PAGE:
HC pulls up Tamil Nadu education dept on lack of toilets in schools

The court said that another report of the school department was not satisfactory.

By: PTI | Madurai | Published:November 19, 2016 12:17 pm

The Madras High court Friday pulled up the state education department for not coming up with a strategy to provide toilet facilities in all government schools despite its earlier order as well as that of the Supreme Court. The court’s Madurai bench, which was hearing a PIL seeking a direction to provide toilet facilities in schools, asked what the officials were doing to implement the court order and why they could not even plan for it. The bench noted that the director of school education had earlier misled the court that enough toilet facilities were provided in all the schools, forcing the court to appoint an advocate commission to inspect the schools for the real situation.

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The court said that another report of the school department was not satisfactory and “makes us shed tears about the status of basic amenities in schools in the state”.

Even Andhra Pradesh and Telangana were doing better in providing facilities in schools, it said.

There were schools where girls use bushes as cover for attending to nature’s call, the court said, adding, such a situation should not prevail in this country 70 years after independence.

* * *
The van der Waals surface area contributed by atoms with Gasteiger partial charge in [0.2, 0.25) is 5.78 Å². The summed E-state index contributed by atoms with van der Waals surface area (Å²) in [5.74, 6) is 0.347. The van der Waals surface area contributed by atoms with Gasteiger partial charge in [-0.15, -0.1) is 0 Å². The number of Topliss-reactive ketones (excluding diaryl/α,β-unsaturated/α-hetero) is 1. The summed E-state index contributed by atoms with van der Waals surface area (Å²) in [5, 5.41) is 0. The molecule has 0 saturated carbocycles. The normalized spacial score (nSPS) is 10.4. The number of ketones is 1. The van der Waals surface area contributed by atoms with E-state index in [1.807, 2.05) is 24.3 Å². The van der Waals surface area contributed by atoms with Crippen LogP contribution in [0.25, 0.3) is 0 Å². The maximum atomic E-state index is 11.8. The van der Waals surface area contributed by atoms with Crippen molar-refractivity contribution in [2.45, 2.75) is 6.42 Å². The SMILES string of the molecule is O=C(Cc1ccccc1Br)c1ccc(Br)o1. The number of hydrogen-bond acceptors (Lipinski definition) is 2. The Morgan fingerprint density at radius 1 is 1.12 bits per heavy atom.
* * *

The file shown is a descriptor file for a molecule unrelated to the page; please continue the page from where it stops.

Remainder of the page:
The court also wondered why power tariff in schools was more than the commercial tariff at 5.75 ps per unit, and why electricity expenses were met by parent-teacher associations in many schools.

Additional Advocate General submitted that it would not be possible to build 75,000 toilet units in schools, which do not have the facility, this financial year itself and funds could be allocated only for 22,000 units this year. The remaining schools could be covered next year.

The court said the government had already committed contempt of court by not providing toilets in all schools as ordered by it in 2014, and it was now seeking more time to complete the project.

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About 1,41,000 toilets were required at the rate of one toilet per 20 students. There were about 66,610 units in schools and the remaining should have been constructed by this time, the court said.

“This only shows that officials did not have any vision and strategy to do things,” it said and posted the case for further hearing on November 22 when the government is expected to give some concrete reply on the issue.

The Supreme Court had issued orders for providing toilet facilities in schools in the country in 2012 itself.

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